I'm working on the following (convex) optimization problem:

Let $Q$ be an $n \times n$ positive semidefinite matrix, $A$ an $m\times n$ matrix and $b\in \mathbb{R}^m$. Determine the Lagrange dual of \begin{align} \min\{x^TQx \ | \ Ax\leq b , \ x\in\mathbb{R}^n \} \end{align} My problem is especially what if $Q$ is not invertible? There is where I get stuck.


I have calculated the Lagrangian $\phi(x,u)$ and that is: \begin{align} \phi(x,u)=x^TQx + u(Ax-b) \end{align} The Lagrange dual function $\Theta(u)$ is: \begin{align} \Theta(u) = \inf_{x\in\mathbb{R}^n} \phi(x,u) \end{align} To have an explicit form for it I minimized $\phi$ w.r.t. $x$. So I differentiated and equated to zero: \begin{align} \nabla_x \phi(x,u) = 2x^TQ + uA = 0 \end{align} That gives: \begin{align} x^TQ= -\frac{u}{2}A \end{align} Now two cases:

Case I: $Q$ invertible, then it is easy. I get $x=-\frac{1}{2}(Q^{-1})^TA^Tu^T$. Then I put it in $\phi(x,u)$ and get expression for $\Theta(u)$ what automatically gives me the Lagrange dual.

Case II: $Q$ is not invertible, then I really do not know how to proceed.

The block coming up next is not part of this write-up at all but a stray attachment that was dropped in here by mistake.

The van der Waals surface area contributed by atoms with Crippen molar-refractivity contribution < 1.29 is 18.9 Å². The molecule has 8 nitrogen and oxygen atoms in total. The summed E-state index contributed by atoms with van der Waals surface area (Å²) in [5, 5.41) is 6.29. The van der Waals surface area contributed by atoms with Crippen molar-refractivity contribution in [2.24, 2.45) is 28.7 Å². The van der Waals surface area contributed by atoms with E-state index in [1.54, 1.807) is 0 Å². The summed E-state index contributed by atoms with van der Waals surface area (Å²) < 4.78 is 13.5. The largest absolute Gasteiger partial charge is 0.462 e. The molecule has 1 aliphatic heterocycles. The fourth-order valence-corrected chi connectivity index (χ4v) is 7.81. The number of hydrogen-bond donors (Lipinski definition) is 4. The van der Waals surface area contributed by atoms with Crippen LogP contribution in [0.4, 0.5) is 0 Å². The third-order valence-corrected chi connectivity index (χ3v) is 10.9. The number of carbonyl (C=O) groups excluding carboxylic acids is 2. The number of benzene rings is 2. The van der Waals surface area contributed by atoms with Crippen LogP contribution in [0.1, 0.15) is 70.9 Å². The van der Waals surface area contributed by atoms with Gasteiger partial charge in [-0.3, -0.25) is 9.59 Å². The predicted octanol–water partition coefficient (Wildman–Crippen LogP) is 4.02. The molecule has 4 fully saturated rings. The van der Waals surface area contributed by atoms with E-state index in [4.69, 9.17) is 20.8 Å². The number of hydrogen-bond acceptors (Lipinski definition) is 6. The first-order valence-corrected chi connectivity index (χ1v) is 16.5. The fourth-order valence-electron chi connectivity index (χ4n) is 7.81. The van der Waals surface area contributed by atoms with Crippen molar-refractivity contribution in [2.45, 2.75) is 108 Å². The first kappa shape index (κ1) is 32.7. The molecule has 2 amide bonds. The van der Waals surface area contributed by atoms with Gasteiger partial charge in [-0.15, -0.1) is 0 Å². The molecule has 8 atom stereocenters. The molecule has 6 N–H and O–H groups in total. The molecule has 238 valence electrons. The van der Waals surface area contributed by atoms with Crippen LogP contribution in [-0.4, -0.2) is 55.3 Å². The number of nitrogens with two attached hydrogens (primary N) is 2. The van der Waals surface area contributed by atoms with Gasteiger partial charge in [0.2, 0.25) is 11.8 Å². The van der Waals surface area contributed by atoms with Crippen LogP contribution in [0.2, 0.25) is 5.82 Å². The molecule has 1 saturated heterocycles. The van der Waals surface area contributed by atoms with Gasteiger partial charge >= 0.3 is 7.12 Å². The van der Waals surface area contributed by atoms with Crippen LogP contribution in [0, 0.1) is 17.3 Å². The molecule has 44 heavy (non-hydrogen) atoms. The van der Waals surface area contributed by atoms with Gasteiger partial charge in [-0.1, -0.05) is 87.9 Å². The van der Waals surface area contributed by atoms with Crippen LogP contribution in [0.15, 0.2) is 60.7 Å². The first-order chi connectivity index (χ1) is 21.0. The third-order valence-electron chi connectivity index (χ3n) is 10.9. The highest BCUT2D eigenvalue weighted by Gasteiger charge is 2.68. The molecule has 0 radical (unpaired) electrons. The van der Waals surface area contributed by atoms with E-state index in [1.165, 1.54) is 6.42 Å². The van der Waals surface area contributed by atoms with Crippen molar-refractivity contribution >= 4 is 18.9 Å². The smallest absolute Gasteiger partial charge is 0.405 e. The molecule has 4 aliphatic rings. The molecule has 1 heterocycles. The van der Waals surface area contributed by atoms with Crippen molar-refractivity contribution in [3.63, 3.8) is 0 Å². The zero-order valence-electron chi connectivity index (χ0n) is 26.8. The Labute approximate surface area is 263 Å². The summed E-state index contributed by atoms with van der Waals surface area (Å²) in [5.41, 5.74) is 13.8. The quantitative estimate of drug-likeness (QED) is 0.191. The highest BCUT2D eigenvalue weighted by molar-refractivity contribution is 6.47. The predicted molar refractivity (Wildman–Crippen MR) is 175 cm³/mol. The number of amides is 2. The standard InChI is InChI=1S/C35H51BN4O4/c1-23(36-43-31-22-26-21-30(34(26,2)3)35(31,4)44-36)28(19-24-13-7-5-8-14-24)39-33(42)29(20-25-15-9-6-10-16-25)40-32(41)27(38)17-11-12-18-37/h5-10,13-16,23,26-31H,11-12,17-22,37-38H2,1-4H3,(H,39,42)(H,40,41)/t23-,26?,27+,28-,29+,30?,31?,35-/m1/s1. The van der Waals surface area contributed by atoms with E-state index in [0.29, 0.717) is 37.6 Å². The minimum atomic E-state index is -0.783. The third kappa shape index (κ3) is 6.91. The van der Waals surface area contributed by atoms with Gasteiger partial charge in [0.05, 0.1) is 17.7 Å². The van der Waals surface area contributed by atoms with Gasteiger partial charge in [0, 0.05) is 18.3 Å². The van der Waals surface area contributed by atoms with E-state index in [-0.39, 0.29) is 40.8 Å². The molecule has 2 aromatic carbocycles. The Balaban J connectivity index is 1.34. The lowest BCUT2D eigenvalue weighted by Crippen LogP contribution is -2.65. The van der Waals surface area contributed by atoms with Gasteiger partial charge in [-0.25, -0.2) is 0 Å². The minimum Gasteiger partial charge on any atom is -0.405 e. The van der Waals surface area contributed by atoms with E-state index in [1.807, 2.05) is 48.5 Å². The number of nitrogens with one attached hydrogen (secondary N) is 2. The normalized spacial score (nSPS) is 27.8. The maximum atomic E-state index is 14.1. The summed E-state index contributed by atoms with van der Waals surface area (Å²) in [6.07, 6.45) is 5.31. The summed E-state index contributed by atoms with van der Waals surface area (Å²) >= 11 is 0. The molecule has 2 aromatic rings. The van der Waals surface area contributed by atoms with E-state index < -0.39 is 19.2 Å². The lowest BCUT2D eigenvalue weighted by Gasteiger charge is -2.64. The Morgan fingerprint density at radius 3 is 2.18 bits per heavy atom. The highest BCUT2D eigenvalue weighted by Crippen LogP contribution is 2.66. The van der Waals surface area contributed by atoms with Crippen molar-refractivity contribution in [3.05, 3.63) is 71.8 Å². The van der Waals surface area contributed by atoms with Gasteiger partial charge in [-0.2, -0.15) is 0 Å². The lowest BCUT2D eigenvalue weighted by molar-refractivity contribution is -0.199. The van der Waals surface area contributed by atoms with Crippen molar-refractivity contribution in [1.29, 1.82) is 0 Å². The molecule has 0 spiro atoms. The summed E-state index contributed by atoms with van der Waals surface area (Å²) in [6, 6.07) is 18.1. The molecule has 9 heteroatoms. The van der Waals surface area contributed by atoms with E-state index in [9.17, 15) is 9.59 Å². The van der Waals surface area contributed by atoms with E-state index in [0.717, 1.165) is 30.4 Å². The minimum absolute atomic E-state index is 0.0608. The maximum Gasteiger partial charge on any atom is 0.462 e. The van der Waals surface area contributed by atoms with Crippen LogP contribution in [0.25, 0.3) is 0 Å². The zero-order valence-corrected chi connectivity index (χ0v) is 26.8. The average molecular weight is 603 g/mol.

• $\begingroup$ Interestingly, what I've found in practice is that $x$ stays in the dual problem. The equation 2Qx + A^Tu = 0 stays in the dual problem as is. As long as the resulting problem remains convex there's nothing really "wrong" with this. Quadratic programs are unique in this fashion, because normally, if you don't eliminate $x$, the resulting model has non-convex expressions. $\endgroup$ – Michael Grant Nov 2 '17 at 15:36

The primal model is \begin{array}{ll} \text{minimize} & x^T Q x \\ \text{subject to} & A x \leq b \end{array} The Lagrangian is $$L(x,u) = x^TQx - u^T(b-Ax)$$ where the Lagrange multiplier $u$ is nonnegative. The dual function is $$g(u) = \inf_x x^TQx - u^T(b-Ax)$$ The optimality conditions for the infimum are indeed $$2Qx+A^Tu=0$$ as you have pointed out. Because the infimum expression is convex, all values of $x$ that satisfy the optimality conditions must result in the same value of $g(u)$. Therefore, $$g(u) = \begin{cases} x^TQx - u^T(b-Ax) & \exists x ~\text{s.t.}~ 2Qx+A^Tu=0 \\ -\infty & \not\exists x~\text{s.t.}~2Qx+A^Tu=0 \end{cases}$$ The key is to realize that when the optimality condition is satisfied, we have \begin{aligned} x^TQx - u^T(b-Ax) &= x^TQx - b^T u + (A^Tu)^Tx \\&= x^TQx-b^Tu-2x^TQx \\&= -b^Tu - x^TQx \end{aligned} This last form of the expression is useful to us because it is concave in both $x$ and $u$! Therefore, we can write the dual as follows: \begin{array}{ll} \text{maximize} & -b^T u - x^T Q x \\ \text{subject to} & 2Qx + A^T u = 0 \\ & u \geq 0 \end{array} It might seem strange to leave the primal variable in the Lagrange dual, but this is exactly what the Wolfe dual does for general NLP. But unlike the general Wolfe dual, the objective function is jointly concave in $x$ and $u$, so it can be solved as-is.


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